Albert Camus, the philosopher and novelist was born in French Algeria on November 7, 1913.
He was was closely associated with Jean-Paul Sartre and Simone de Beauvoir and existentialism (although he rejected that label) although he often disagreed with both of them.
I have been reading and re-reading Camus for years. Like a lot of people I first read him in my teens. His novels, The Stranger, The Plague and The Fall are short and seemingly pessimistic, just right for rebellious teenage sensibilities in many ways.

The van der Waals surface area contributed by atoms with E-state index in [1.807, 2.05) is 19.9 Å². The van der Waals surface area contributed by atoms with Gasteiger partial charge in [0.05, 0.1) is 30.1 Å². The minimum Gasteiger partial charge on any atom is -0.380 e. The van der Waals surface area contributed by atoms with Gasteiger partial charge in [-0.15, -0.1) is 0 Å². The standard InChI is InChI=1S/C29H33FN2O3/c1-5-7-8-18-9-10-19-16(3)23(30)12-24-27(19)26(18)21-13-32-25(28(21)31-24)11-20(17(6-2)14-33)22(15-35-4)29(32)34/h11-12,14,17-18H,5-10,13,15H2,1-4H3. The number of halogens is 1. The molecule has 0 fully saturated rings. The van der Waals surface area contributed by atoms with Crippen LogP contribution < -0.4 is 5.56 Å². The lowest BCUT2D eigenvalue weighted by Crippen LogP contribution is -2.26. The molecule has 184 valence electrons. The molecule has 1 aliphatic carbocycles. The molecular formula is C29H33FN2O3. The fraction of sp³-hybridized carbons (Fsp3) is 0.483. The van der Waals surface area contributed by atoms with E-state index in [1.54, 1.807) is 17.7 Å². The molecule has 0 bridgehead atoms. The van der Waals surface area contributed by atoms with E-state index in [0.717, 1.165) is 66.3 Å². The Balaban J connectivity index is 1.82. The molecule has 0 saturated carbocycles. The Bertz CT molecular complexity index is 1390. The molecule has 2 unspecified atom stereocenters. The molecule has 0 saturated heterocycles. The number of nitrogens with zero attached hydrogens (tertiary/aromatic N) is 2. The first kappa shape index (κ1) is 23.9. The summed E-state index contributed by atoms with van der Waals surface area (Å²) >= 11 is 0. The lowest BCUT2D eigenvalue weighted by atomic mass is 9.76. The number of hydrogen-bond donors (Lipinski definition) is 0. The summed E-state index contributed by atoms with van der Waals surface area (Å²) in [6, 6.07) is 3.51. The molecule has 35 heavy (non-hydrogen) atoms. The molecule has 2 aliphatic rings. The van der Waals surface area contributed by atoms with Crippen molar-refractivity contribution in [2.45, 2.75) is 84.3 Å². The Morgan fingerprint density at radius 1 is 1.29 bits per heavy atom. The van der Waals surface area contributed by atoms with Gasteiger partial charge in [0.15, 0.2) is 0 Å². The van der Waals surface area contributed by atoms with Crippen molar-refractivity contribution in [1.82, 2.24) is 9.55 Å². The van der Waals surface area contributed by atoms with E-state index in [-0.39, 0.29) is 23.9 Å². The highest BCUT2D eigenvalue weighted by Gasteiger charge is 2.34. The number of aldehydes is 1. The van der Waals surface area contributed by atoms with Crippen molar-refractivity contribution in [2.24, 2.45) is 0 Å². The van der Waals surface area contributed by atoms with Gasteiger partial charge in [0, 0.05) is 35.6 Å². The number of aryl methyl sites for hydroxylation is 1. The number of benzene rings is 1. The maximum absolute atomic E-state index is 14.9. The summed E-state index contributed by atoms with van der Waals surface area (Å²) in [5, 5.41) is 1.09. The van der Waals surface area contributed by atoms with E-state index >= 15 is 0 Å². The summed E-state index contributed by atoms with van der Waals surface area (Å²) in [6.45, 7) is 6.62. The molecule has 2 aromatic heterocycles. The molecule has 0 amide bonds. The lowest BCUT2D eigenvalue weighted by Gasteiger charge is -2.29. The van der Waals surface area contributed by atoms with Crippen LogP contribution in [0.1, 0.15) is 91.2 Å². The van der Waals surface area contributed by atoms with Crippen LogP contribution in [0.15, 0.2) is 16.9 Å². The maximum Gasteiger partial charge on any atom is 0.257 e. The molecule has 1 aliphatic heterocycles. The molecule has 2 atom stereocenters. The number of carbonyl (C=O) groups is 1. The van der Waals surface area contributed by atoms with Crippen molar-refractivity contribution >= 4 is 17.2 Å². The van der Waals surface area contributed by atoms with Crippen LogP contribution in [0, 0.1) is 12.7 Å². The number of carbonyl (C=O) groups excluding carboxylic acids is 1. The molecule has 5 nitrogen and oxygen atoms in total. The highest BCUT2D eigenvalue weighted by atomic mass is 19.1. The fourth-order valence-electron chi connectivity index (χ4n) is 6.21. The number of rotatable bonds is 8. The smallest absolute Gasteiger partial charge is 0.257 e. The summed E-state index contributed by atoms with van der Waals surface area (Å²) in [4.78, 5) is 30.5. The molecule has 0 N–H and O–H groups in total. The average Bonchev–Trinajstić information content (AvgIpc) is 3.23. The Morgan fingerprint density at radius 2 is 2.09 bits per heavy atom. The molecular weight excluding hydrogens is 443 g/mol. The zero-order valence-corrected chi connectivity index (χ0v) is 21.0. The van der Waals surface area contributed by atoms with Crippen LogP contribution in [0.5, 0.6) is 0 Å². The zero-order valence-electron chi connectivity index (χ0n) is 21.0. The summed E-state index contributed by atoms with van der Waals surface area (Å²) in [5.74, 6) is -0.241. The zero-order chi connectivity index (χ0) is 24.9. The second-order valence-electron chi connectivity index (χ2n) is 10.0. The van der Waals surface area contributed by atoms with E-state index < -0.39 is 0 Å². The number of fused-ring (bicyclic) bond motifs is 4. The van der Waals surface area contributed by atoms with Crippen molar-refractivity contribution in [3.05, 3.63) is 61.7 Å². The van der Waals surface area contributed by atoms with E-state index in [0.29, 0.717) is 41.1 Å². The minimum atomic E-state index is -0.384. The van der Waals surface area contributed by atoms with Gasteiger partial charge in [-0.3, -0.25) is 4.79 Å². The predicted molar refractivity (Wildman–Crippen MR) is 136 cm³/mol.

As I got older I saw more of the moral complexity in Camus. Like Kafka, Camus presents life as a struggle against absurdity and randomness. But, to me he doesn’t view life as totally devoid of meaning.
His characters’ predicaments instead show a need for inner strength and integrity in dealing with the world.
He can sometimes sound almost like a Stoic, “I can accept periods of unhappiness, because I know I will also experience happiness to come.”
Camus won the Nobel Prize for Literature in 1957 and died in a car accident in 1960 at the age of 46. He had a train ticket in his pocket and had intended to use but at the last minute accepted a ride from his publisher, Michel Gallimard of the prestigious Gallimard publishing house. Gallimard, who was driving, also died from his injuries.